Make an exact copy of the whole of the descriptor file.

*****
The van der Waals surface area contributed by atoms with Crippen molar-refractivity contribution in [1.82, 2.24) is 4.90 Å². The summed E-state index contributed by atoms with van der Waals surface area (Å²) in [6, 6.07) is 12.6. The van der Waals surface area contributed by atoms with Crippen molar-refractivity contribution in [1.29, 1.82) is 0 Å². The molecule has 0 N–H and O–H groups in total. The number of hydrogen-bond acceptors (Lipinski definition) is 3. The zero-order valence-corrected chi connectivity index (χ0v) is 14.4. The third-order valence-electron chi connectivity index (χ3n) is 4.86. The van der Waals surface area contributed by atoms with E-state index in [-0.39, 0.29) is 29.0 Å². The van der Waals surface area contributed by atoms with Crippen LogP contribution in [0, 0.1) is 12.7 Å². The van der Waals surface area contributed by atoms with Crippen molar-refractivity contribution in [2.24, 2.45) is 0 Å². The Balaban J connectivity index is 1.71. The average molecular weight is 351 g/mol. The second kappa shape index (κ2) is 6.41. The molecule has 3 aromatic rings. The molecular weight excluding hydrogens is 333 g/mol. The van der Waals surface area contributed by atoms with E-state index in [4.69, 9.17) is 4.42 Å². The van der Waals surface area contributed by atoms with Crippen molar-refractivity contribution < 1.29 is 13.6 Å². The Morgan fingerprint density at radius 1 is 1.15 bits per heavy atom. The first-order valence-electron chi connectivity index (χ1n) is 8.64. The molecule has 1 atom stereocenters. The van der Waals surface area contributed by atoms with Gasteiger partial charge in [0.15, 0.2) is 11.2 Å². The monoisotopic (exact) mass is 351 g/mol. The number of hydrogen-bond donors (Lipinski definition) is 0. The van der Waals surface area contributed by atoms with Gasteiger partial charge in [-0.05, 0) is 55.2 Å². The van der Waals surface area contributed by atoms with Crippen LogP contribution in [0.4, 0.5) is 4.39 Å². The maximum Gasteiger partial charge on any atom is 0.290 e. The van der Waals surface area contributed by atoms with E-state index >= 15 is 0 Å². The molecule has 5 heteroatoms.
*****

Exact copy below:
The van der Waals surface area contributed by atoms with Crippen molar-refractivity contribution in [1.82, 2.24) is 4.90 Å². The summed E-state index contributed by atoms with van der Waals surface area (Å²) in [6, 6.07) is 12.6. The van der Waals surface area contributed by atoms with Crippen molar-refractivity contribution in [1.29, 1.82) is 0 Å². The molecule has 0 N–H and O–H groups in total. The number of hydrogen-bond acceptors (Lipinski definition) is 3. The zero-order valence-corrected chi connectivity index (χ0v) is 14.4. The third-order valence-electron chi connectivity index (χ3n) is 4.86. The van der Waals surface area contributed by atoms with E-state index in [-0.39, 0.29) is 29.0 Å². The van der Waals surface area contributed by atoms with Crippen LogP contribution in [0, 0.1) is 12.7 Å². The van der Waals surface area contributed by atoms with Crippen molar-refractivity contribution in [2.24, 2.45) is 0 Å². The Balaban J connectivity index is 1.71. The average molecular weight is 351 g/mol. The second kappa shape index (κ2) is 6.41. The molecule has 3 aromatic rings. The molecular weight excluding hydrogens is 333 g/mol. The van der Waals surface area contributed by atoms with E-state index in [4.69, 9.17) is 4.42 Å². The van der Waals surface area contributed by atoms with Crippen molar-refractivity contribution < 1.29 is 13.6 Å². The Morgan fingerprint density at radius 1 is 1.15 bits per heavy atom. The first-order valence-electron chi connectivity index (χ1n) is 8.64. The molecule has 1 atom stereocenters. The van der Waals surface area contributed by atoms with Gasteiger partial charge in [0.15, 0.2) is 11.2 Å². The monoisotopic (exact) mass is 351 g/mol. The number of hydrogen-bond donors (Lipinski definition) is 0. The van der Waals surface area contributed by atoms with Gasteiger partial charge in [-0.05, 0) is 55.2 Å². The van der Waals surface area contributed by atoms with Crippen LogP contribution in [0.4, 0.5) is 4.39 Å². The maximum Gasteiger partial charge on any atom is 0.290 e. The van der Waals surface area contributed by atoms with E-state index >= 15 is 0 Å². The molecule has 5 heteroatoms.